Democracy in the former Soviet Union: 1991-2004
|Publication Date||3 January 2005|
|Cite as||EurasiaNet, Democracy in the former Soviet Union: 1991-2004, 3 January 2005, available at: http://www.refworld.org/docid/46c58f083c.html [accessed 13 July 2014]|
Yevgeny Bendersky 1/03/05
A EurasiaNet Partner Post from PINR
Over the last decade and a half, an unprecedented initiative has taken place in the Former Soviet Union (F.S.U.). In all 15 republics that made up the U.S.S.R., the introduction of Western-style liberal democracy and its principles became the dominant political modus operandi since 1991. Today, it is useful to assess the initial results of this important development, and draw conclusions in order to gauge the significance of such a profound change. The overall outcome of democracy's introduction has been very mixed, and although a few success stories exist, the rest of the process has quickly fallen prey to old habits that refuse to part with the past.
Democracy as a Political Tool
The introduction of democracy to the F.S.U. itself has taken place in an unprecedented environment of unipolarity, with the dominant Western democratic United States as the most powerful state in the world – politically, economically and militarily. Never before in known history has there been a single state that could wield such an incredible amount of power, nor has there ever been a state that was so secure geopolitically in its preeminent place among the world's nations. Even the terrorist attacks of September 11, 2001 had a limited dampening effect on the United States, as its economy and society rebounded within a year after the strikes.
U.S. actions since 1991 can be characterized as the logical course of action in a unipolar world, moving from a mix of unilateral and multilateral approaches towards a more unilateral stance on issues that involved the safety and security of the country. While the United States could consider itself safer in a new unipolar world than ever before, it still required the absence of potentially threatening political/military entities. Ensuring that states shared Western norms and values became one of the main U.S. policies in the post-1991 world. The spread of democracy in the newly independent states of the F.S.U. was a key way to counter any potential neo-Soviet entity from emerging and challenging America. The key belief underlying the policy that promotes democracy is the notion that liberal democratic states do not threaten each other the way pairs of non-liberal states do. Historically, since the early 19th century, democratic states enjoyed pacific, fruitful and secure relations.
This has certainly been the case among the United States and its European and Asian allies during the Cold War. The demise of the Soviet Union presented Washington with an unprecedented opportunity – to introduce the concept of democracy and a market economy to its former enemy. Such a policy worked once before, when the United States fostered and built Western liberal democracies in defeated Germany and Japan after WWII. At present these nations are U.S. allies and trade partners, though they can still disagree on certain political and economic issues.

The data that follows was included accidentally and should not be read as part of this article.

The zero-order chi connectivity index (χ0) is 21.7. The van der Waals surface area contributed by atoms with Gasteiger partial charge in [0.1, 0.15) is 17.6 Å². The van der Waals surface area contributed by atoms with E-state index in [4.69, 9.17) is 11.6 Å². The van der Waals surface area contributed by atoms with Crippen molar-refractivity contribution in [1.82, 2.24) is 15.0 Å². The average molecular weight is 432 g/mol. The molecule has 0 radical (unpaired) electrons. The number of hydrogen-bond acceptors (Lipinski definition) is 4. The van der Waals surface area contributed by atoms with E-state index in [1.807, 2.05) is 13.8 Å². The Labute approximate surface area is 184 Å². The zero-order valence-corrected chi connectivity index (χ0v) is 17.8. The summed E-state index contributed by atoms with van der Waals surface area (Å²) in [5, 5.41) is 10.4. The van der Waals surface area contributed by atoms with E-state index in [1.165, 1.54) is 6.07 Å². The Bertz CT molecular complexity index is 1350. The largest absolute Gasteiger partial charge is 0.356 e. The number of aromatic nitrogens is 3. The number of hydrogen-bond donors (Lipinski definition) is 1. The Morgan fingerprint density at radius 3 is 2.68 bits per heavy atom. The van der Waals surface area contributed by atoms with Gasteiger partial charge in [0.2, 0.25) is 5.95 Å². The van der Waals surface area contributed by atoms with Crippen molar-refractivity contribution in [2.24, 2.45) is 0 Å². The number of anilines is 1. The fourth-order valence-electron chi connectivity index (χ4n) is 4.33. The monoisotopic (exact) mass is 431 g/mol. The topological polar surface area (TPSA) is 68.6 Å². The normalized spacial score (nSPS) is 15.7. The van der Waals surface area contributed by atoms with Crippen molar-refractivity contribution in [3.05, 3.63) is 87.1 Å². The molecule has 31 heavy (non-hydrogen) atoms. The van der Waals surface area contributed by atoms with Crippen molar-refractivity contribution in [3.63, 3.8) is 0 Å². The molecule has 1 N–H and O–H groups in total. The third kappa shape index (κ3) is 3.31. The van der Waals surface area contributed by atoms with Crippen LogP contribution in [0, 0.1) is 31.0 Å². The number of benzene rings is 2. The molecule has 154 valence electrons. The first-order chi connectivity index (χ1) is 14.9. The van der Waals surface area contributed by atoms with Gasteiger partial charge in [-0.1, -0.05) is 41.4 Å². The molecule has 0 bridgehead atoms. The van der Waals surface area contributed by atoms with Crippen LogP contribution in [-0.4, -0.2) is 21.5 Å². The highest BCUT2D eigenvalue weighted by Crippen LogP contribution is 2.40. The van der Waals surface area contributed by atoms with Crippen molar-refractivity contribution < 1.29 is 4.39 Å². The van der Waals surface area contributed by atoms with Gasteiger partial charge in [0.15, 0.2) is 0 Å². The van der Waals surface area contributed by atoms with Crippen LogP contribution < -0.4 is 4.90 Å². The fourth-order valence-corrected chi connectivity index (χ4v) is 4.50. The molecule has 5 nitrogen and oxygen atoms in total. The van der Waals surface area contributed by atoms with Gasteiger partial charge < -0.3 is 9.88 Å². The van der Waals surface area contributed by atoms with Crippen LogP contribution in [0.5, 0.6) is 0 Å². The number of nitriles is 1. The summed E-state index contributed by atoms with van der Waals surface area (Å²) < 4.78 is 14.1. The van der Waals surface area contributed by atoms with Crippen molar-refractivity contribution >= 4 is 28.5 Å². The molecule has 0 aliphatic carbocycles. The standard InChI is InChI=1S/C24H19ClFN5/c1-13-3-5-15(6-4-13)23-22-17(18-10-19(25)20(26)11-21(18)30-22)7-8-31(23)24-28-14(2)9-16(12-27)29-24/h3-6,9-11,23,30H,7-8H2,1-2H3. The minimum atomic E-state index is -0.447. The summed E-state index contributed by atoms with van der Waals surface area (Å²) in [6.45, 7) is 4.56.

In 1991, U.S. policymakers considered an option that if all 15 states of the F.S.U. were to become democratic, then the only possible threat they could present to the United States would be in economic terms, and not military/ideological ones. If democracy were to take root in these countries, then the U.S. position around the world would be further solidified as the leader of the market-oriented, pacific liberal democracy.
In hindsight, such a concept made political and economic sense. Soviet people, starved for political freedom, eagerly embraced democratic values in the first years after the fall of the U.S.S.R. The majority of the population had vague concepts of how democracy should really work, but there was hope that once the democratic "floodgates" would open, the ensuing flow of political freedoms would usher in a new order of the day.
What did not happen from the start, and what is only now slowly becoming apparent, is that civil society in the F.S.U. lacked proper education on even basic democratic principles. Newly found political freedom roughly translated into free elections for the majority of the people, but they knew next to nothing about other principles that are so crucial to a vibrant, working democracy. The importance of properly prepared civil society was demonstrated repeatedly in U.S. and U.N. efforts at establishing the rule of law in post-conflict societies around the world after 1991. In countries as diverse as East Timor and Bosnia, properly prepared civil society was the keystone that determined the success or failure of a given international mission. Its importance was crucial to the F.S.U. as well, but there, democracy became a process that was largely instituted from the top down, with the masses sidelined in crucial decision-making or policy-setting agendas.
Almost all of the former Soviet states had a long and rich history of autocratic executive rule. The notion of parliamentary-style democracy, with checks and balances on the executive, legislative and judicial branches of government, was a totally foreign and unfamiliar concept. While many Soviet people for decades secretly wished for their authoritarian communist government to either fall or change, most had no idea what would be able to effectively replace it. The ephemeral concept of free elections, proportionate representation and a leadership responsible to the people was just that – a desired notion with no real grounding in the immediate post-Soviet reality.
Soviet people were used to the mass showcasing of their collective desires, as millions would take to the streets in government-organized demonstrations during Soviet rule. Many tapped into that "training" during the democratic protests in 1991 and 1993, when reactionary political challenges threatened the slowly emerging democratic societies. Yet, one of the key concepts of Western democracy was not properly introduced – that of the elected leadership's responsibility to its electorate. Used to trusting and relying on non-elected Communist officials for decades, millions of former Soviet people carried this "trust" with them into the new and unknown post-1991 era. Thus, the F.S.U.-style mix of new "democracies" that emerged on the international arena are as different from each other as they are from the Western world.